Ericsson, K. A., Krampe, R. T., & Tesch-Römer, C. (1993). The role of deliberate practice in the acquisition of expert performance. Psychological Review, 100(3), 363

How expertise is attained

  • The path to expert performance from youthful interest: Bloom’s three-phase model of talent development

  • The criteria for expertise change dramatically as performance levels increase

    • In the first phase, the student’s compared with local amateurs. In the second phase, they’re compared with other novice practitioners. In the third phase, they’re compared with other professional aspirants. In the fourth, they’re compared with other international performers.
    • These criteria don’t just change in scale: they’re concerned with different categories.
    • Child musicians are mostly judged by technical abilities, but professional eminence requires emotional expression and unique interpretations
    • Child mathematicians are mostly judged by efficiency and memory, but professional eminence comes from deep insight and creativity
    • Many students have trouble making this transition
  • This type of practice requires considerable resources: Bloom reports that parents of aspiring expert-level competitors spend most of their free time shuttling them to related activities; they may move to be closer to better training facilities; they spend huge amounts of money on top-tier coaches.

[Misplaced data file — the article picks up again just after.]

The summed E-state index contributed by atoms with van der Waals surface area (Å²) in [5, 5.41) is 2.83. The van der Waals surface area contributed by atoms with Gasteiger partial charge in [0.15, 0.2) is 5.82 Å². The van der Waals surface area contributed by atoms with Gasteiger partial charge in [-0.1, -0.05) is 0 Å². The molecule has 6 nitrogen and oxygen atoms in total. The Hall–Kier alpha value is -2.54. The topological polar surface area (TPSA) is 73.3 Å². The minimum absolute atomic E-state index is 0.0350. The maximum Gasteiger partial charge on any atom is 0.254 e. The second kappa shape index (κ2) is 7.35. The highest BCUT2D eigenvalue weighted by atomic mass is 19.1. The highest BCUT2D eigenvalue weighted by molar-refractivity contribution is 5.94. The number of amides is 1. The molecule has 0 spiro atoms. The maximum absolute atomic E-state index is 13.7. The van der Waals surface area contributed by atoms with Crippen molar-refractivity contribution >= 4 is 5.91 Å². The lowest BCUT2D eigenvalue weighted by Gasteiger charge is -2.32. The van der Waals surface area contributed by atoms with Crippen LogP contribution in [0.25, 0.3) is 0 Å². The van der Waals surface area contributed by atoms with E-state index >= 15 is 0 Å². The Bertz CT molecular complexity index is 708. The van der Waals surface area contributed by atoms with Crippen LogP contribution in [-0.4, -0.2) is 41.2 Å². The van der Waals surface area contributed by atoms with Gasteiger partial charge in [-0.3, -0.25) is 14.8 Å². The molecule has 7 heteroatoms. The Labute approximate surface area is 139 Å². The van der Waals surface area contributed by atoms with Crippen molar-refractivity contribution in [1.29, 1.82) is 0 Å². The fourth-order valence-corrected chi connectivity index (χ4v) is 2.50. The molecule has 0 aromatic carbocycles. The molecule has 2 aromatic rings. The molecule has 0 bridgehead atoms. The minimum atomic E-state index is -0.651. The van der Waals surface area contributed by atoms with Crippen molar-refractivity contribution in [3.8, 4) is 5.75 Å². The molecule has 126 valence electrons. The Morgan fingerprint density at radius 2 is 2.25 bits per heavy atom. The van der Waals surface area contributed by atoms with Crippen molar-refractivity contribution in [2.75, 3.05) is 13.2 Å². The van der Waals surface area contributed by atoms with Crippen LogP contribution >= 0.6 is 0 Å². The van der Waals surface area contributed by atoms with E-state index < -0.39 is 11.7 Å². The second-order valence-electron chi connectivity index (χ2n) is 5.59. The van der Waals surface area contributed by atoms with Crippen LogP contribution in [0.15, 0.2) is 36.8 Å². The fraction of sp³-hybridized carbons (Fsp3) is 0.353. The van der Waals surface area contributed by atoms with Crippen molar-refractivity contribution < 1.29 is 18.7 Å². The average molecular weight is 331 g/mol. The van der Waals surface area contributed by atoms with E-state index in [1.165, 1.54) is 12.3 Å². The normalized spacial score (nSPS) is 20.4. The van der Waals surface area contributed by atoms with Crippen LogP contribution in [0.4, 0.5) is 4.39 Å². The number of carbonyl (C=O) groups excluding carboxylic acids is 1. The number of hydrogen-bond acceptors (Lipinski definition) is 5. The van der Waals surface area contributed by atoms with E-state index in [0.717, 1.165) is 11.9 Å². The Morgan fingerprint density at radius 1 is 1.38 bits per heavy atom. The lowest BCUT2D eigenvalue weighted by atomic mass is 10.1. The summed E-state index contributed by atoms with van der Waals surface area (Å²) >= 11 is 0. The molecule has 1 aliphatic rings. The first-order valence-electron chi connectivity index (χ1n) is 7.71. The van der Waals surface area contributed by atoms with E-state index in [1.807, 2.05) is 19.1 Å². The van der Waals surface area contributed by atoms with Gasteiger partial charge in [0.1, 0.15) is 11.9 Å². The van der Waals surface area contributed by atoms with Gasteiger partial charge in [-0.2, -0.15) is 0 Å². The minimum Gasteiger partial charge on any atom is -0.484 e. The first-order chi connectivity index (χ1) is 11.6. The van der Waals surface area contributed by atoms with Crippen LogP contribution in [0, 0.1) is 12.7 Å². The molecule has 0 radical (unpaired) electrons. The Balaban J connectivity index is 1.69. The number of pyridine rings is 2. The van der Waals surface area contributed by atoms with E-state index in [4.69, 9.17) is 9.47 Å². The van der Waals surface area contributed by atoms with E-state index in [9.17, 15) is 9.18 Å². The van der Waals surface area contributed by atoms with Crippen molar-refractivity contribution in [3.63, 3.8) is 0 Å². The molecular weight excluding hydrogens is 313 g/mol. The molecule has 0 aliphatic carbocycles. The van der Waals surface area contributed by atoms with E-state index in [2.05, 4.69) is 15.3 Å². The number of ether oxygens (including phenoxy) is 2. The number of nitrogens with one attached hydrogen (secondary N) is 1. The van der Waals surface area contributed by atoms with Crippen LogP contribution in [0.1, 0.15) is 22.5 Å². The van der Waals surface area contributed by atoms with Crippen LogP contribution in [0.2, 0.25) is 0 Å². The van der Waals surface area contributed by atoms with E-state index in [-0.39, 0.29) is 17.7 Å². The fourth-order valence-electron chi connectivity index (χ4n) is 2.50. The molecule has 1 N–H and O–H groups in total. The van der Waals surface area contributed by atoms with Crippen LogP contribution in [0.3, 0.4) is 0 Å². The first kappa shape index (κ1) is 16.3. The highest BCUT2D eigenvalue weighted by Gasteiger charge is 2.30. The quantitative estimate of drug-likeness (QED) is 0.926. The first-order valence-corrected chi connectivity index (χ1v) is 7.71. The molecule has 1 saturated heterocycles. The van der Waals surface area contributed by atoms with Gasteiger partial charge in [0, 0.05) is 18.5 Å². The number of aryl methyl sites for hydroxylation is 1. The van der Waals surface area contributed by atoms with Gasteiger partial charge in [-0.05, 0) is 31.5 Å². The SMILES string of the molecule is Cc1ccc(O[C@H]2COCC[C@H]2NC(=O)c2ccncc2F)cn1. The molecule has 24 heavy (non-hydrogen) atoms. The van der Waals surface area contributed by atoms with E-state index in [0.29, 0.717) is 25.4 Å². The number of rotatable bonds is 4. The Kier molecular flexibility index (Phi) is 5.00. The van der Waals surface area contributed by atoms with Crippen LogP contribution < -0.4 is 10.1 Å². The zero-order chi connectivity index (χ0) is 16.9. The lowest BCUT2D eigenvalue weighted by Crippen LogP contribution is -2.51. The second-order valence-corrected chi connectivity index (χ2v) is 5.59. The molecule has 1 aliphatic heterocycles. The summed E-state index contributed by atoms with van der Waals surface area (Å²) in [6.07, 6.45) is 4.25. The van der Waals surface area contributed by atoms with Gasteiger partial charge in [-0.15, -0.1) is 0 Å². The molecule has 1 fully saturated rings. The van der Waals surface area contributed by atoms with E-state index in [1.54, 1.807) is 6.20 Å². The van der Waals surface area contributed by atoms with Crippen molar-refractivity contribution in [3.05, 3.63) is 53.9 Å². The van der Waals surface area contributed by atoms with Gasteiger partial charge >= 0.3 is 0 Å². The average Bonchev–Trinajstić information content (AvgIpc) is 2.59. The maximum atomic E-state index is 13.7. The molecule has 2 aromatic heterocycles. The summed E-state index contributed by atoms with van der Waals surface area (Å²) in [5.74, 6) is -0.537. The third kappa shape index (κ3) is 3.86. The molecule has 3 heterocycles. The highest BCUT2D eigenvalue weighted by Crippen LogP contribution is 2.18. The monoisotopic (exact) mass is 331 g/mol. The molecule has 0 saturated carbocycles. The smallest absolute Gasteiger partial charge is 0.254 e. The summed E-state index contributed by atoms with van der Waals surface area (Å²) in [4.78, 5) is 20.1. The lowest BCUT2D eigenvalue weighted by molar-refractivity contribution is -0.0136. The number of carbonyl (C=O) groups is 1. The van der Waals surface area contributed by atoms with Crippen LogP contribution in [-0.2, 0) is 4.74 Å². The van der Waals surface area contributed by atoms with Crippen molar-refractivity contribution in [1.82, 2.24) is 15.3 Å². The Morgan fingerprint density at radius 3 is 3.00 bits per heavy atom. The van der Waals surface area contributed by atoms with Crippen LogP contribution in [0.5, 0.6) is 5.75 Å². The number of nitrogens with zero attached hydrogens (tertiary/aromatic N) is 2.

• This requires a strong belief that the child is “special’ or can be top-tier.
  • Deliberate practice is high-effort

    • The authors review various studies reporting “essentially no benefit from durations exceeding 4 hr per day and reduced benefits from practice exceeding 2 hr … the effective duration of deliberate practice may be closer to 1 hr per day.” (p. 370)
    • Practice requires close concentration in every action so that students build automaticity accurately, rather than encoding subtle mistakes. Focus is also important to notice areas which might be improved and to change one’s practice to pursue them.
    • Improvement in physical ability (strength, endurance) is self-limiting because it requires operating close to the edge of performance: Skill development requires challenging homeostasis
    • If each day’s practice fully consumes students’ mental and physical reserves, it’s important that students are able to recover completely on a regular basis. Otherwise, subsequent practice sessions will either be curtailed by the student’s limited available efforts, or else they’ll push past exhaustion, which risks injury and burn-out.
    • We can think of effort as a constraint which sets the equilibrium point: students must accumulate thousands of hours of practice, but they can only practice sustainably for a few hours per day; this means that practice must stretch over years of consistent sessions.
    • It seems that students can increase their tolerance for practice over time; long-term training programs begin with 10-20 minute sessions with young children and gradually increase over long periods.
    • Relatedly, many famous novelists “write only for 4 hr in the morning, leaving the rest of the day for rest and recuperation” (p. 371).
  • ==left off p. 371==


Bloom, B. S. (1985). Generalizations about talent development. In B. S. Bloom (Ed.), Developing talent in young people. Ballantine Books.

Last updated 2024-04-15.